Yes, it's true. Fathers in the black community often get a bad rap.
Even with stellar examples of doting daddies, such as former President Barack Obama and NBA MVP Steph Curry, the absences of fathers in urban communities often leaves some women still searching for good examples in the everyday household. Luckily they don’t have to go beyond their Instagram app to stumble upon model and artist Benny Harlem and his adorable daughter Jaxyn.
Hailing from Los Angeles, the chocolate-skinned daddy-daughter duo became a viral sensation after photos of the two donning African royalty garb hit the ‘Net. Not to mention, both Harlem and Jaxyn have regal, waist-length natural hair that could make any natural girl type #GOALS under their Instagram pics. The two share kisses on the public platform and stand proudly in matching Black Panther-style berets. It’s a sight that soon had women swapping screenshots in group chats everywhere as Harlem became the model dad.
“If I didn’t own [that responsibility] before, I guess I better own it now,” Harlem says of proving the typical black American dad story is more myth than fact. Over the phone, his love for Jaxyn fills up the conversation. Every time he calls her “my baby” or gushes about her sparkling personality, it’s clear he’s a present father who’s eager to hold her hand through this thing called life. But in a somewhat interesting plot twist, Harlem wasn’t afforded the same blueprint for his exceptional fathering.
“I didn’t meet my father until I was seven years old,” he says slowly, pausing after every few words.” At the time he was a football coach at a high school, so me and my family––my mother, my grandmother and my aunt––went to the football field of the high school and waited until the game was over. We went onto the field and my aunt said, ‘Hey this is your son.’
He looked at me for about 10 seconds and said ‘I don’t have a son.’"
The devastating void of not having a father nearly shattered Harlem, who held onto the anger of an absentee father for years afterwards. Later, to compensate, he leaned heavily on the women in his family for emotional support and drowned himself in the arts, from Michelangelo to Grace Jones and Tupac. “I grew up around all women,” he says. “I was the first man of my family, and my family took that very seriously. My family comes from women that don’t have men. Women who have been left or abandoned. I didn't have a lot of uncles, so David Bowie and Tupac were the closest thing [to father figures]. I had a few stepfathers, and they did the best that they could, but all in all, it was just my my grandmother and my mom.”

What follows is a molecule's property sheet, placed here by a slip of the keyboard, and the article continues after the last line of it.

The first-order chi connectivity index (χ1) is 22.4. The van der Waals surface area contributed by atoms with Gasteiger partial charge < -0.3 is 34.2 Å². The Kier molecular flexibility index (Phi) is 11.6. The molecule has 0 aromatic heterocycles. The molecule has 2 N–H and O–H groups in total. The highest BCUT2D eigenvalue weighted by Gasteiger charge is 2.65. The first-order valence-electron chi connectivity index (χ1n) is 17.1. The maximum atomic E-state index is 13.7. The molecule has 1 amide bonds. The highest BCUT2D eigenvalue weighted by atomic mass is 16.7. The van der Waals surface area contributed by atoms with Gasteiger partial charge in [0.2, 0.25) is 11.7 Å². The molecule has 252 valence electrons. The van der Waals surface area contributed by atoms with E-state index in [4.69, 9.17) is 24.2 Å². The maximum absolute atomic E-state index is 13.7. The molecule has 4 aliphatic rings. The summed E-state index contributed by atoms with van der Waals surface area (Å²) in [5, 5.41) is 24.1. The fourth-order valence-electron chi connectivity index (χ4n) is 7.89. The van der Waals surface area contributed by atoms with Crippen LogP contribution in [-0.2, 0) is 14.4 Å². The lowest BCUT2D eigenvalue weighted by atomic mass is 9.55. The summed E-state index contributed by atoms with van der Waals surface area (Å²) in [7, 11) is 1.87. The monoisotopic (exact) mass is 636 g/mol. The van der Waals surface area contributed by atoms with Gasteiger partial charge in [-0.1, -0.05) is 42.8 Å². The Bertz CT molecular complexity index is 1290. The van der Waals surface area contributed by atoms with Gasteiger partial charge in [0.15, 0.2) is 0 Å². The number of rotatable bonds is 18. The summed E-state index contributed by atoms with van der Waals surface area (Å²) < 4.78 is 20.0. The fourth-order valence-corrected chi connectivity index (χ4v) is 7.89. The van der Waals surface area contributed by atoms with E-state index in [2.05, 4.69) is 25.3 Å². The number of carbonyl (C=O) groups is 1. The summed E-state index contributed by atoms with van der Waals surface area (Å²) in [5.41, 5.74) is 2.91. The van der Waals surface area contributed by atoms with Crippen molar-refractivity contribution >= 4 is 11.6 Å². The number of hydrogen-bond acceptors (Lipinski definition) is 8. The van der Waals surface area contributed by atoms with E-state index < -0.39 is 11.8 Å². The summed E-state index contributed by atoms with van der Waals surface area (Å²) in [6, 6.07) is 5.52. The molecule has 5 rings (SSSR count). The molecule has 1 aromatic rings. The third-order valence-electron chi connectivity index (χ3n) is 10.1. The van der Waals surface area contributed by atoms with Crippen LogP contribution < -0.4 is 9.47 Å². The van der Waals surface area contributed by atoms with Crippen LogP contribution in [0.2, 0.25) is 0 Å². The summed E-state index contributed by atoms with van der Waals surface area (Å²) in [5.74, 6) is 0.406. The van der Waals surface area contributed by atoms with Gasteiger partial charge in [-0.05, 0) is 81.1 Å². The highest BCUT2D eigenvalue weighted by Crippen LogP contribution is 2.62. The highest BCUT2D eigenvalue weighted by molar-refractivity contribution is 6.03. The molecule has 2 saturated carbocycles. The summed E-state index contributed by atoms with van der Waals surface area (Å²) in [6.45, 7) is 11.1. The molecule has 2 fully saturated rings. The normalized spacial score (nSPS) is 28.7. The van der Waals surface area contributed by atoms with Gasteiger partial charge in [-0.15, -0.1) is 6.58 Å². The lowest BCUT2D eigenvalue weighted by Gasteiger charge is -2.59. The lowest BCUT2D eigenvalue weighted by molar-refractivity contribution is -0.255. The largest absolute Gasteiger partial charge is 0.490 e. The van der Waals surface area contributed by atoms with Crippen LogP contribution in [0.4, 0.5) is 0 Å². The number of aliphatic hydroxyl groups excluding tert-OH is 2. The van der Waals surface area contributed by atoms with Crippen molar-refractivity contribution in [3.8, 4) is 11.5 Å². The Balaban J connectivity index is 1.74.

[Tweet "My family comes from women that don't have men; women who have been left or abandoned"]
It's the kind of love the ladies in his life poured into him that he pours into Jaxyn. “That was the first heartbreak of my life, but it was the turning point of my life, too," he says. "I turned that heartbreak into drive. And I teach my daughter to do the same.”
However, his teachings for his daughter don't merely stop at heartbreak. He instills culture and the importance of representation into Jaxyn with things such as her most recent out-of-school homework: a report on Josephine Baker.
Because Jaxyn desires to become a professional dancer like her mother, Harlem mentions that she’s on a drill team and wants to be rock a banana skirt for Halloween as an ode to the late dancer. She seems culturally well-round and mature when Harlem speaks of her, so when I ask her age, he brings her to the phone to shyly reply, “A young lady never tells her real age.”
It’s an adorable moment that shows she’s completely in sync with her pops, who declined to tell his age earlier in the call. But while he's teaching her that the arts matter and age is nothing but a state of mind, he also ensures she understands the most important thing young magical black girls need: self-love.
"I put my child on a pedestal. What my daughter knows is that if she loves herself first, love will align in her friendships, relationships, and all aspects of her life."
I’ve had situations where boys already have approached her cause she just has an aura that attracts people. And that scares me. I’m a fearless man, but when it comes to her, I cannot play. She’s a beautiful girl who’s gonna be a pretty woman, but I teach her to love herself first. She doesn’t need to seek that in a man or from watching TV or her friends.”
For now, Harlem just wants to be her role model. And it seems to be taking shape as they wear similar "crowns." One glimpse of his IG pics is proof that the apple didn't fall too far from the tree in terms of their similar natural tresses. “Anything that’s meant from us comes from the ground or from nature," he says of what he puts into his and her full-bodied mane.
"I look at our hair like a plant. Most plants need natural ingredients to grow and stay alive, and honestly, our souls and our bodies need the same thing."
In my family, we make our own shampoo, just as we take the time to make our own meals. It’s just a discipline.”
So, while Harlem celebrates another Father's Day, where do him and his father stand now? "He found me when he was 18, and still to this day we’re in an OK place. He tells me all the time how much me being in his life is important to him."
And as for his daughter?
[Tweet "My only concern of my daughter is the nobility of her character. I teach her to demand respect."]
I teach her to walk in her natural elegance, and I make it a point to show her that she's protected daily. That way, she remains fearless."
You can keep up with Benny and his daughter Jaxyn on Instagram: @BennyHarlem